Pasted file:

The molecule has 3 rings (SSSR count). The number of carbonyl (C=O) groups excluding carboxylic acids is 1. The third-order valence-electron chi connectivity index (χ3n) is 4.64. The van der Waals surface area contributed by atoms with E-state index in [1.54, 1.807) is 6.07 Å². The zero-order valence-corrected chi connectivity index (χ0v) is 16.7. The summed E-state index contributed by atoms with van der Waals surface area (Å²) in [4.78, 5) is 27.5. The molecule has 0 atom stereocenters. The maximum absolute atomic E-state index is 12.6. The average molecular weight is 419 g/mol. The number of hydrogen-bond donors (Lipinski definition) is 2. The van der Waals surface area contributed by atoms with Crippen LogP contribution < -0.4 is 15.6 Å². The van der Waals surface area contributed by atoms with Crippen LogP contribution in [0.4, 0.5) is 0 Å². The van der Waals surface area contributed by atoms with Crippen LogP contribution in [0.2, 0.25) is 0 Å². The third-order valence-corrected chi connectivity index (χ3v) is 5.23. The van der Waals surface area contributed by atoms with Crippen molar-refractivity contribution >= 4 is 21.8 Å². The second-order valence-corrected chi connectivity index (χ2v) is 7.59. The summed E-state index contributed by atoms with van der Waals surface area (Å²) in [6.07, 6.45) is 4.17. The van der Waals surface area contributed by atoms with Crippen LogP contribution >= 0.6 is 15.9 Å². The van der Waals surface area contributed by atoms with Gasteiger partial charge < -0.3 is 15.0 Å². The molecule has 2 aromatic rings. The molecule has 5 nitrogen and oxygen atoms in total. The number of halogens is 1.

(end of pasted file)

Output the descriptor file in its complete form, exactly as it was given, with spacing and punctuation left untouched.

The molecule has 3 rings (SSSR count). The number of carbonyl (C=O) groups excluding carboxylic acids is 1. The third-order valence-electron chi connectivity index (χ3n) is 4.64. The van der Waals surface area contributed by atoms with E-state index in [1.54, 1.807) is 6.07 Å². The zero-order valence-corrected chi connectivity index (χ0v) is 16.7. The summed E-state index contributed by atoms with van der Waals surface area (Å²) in [4.78, 5) is 27.5. The molecule has 0 atom stereocenters. The maximum absolute atomic E-state index is 12.6. The average molecular weight is 419 g/mol. The number of hydrogen-bond donors (Lipinski definition) is 2. The van der Waals surface area contributed by atoms with Crippen LogP contribution < -0.4 is 15.6 Å². The van der Waals surface area contributed by atoms with Crippen LogP contribution in [0.4, 0.5) is 0 Å². The van der Waals surface area contributed by atoms with Crippen LogP contribution in [0.2, 0.25) is 0 Å². The third-order valence-corrected chi connectivity index (χ3v) is 5.23. The van der Waals surface area contributed by atoms with Crippen molar-refractivity contribution >= 4 is 21.8 Å². The second-order valence-corrected chi connectivity index (χ2v) is 7.59. The summed E-state index contributed by atoms with van der Waals surface area (Å²) in [6.07, 6.45) is 4.17. The van der Waals surface area contributed by atoms with Crippen LogP contribution >= 0.6 is 15.9 Å². The van der Waals surface area contributed by atoms with Gasteiger partial charge < -0.3 is 15.0 Å². The molecule has 2 aromatic rings. The molecule has 5 nitrogen and oxygen atoms in total. The number of halogens is 1.